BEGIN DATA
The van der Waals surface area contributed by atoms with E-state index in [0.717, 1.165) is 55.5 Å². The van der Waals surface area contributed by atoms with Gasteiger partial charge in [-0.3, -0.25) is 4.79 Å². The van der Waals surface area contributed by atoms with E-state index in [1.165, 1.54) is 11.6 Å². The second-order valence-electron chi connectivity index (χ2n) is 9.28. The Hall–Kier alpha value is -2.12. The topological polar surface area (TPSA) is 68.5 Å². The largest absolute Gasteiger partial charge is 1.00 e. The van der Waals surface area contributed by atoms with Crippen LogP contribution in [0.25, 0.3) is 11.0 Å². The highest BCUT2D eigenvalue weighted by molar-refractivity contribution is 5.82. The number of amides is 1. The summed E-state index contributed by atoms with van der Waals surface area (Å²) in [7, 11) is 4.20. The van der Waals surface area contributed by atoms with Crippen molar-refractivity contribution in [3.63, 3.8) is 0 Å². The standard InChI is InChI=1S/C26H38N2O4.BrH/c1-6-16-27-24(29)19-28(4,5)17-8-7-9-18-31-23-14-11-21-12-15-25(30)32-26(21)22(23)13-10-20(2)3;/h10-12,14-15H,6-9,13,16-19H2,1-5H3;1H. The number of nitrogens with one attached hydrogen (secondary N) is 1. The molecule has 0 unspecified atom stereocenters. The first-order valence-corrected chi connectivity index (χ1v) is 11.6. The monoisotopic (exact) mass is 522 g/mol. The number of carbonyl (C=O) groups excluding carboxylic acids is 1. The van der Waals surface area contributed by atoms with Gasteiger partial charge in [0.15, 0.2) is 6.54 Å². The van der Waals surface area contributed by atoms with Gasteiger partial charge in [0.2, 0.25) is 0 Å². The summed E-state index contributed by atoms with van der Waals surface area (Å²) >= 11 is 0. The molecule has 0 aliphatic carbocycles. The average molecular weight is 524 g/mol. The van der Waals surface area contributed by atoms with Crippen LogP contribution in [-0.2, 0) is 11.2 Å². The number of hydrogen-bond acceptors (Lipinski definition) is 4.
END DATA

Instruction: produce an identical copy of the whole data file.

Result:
The van der Waals surface area contributed by atoms with E-state index in [0.717, 1.165) is 55.5 Å². The van der Waals surface area contributed by atoms with Gasteiger partial charge in [-0.3, -0.25) is 4.79 Å². The van der Waals surface area contributed by atoms with E-state index in [1.165, 1.54) is 11.6 Å². The second-order valence-electron chi connectivity index (χ2n) is 9.28. The Hall–Kier alpha value is -2.12. The topological polar surface area (TPSA) is 68.5 Å². The largest absolute Gasteiger partial charge is 1.00 e. The van der Waals surface area contributed by atoms with Crippen LogP contribution in [0.25, 0.3) is 11.0 Å². The highest BCUT2D eigenvalue weighted by molar-refractivity contribution is 5.82. The number of amides is 1. The summed E-state index contributed by atoms with van der Waals surface area (Å²) in [7, 11) is 4.20. The van der Waals surface area contributed by atoms with Crippen molar-refractivity contribution in [3.63, 3.8) is 0 Å². The standard InChI is InChI=1S/C26H38N2O4.BrH/c1-6-16-27-24(29)19-28(4,5)17-8-7-9-18-31-23-14-11-21-12-15-25(30)32-26(21)22(23)13-10-20(2)3;/h10-12,14-15H,6-9,13,16-19H2,1-5H3;1H. The number of nitrogens with one attached hydrogen (secondary N) is 1. The molecule has 0 unspecified atom stereocenters. The first-order valence-corrected chi connectivity index (χ1v) is 11.6. The monoisotopic (exact) mass is 522 g/mol. The number of carbonyl (C=O) groups excluding carboxylic acids is 1. The van der Waals surface area contributed by atoms with Gasteiger partial charge in [0.15, 0.2) is 6.54 Å². The van der Waals surface area contributed by atoms with Gasteiger partial charge in [0.2, 0.25) is 0 Å². The summed E-state index contributed by atoms with van der Waals surface area (Å²) >= 11 is 0. The molecule has 0 aliphatic carbocycles. The average molecular weight is 524 g/mol. The van der Waals surface area contributed by atoms with Crippen LogP contribution in [-0.2, 0) is 11.2 Å². The number of hydrogen-bond acceptors (Lipinski definition) is 4.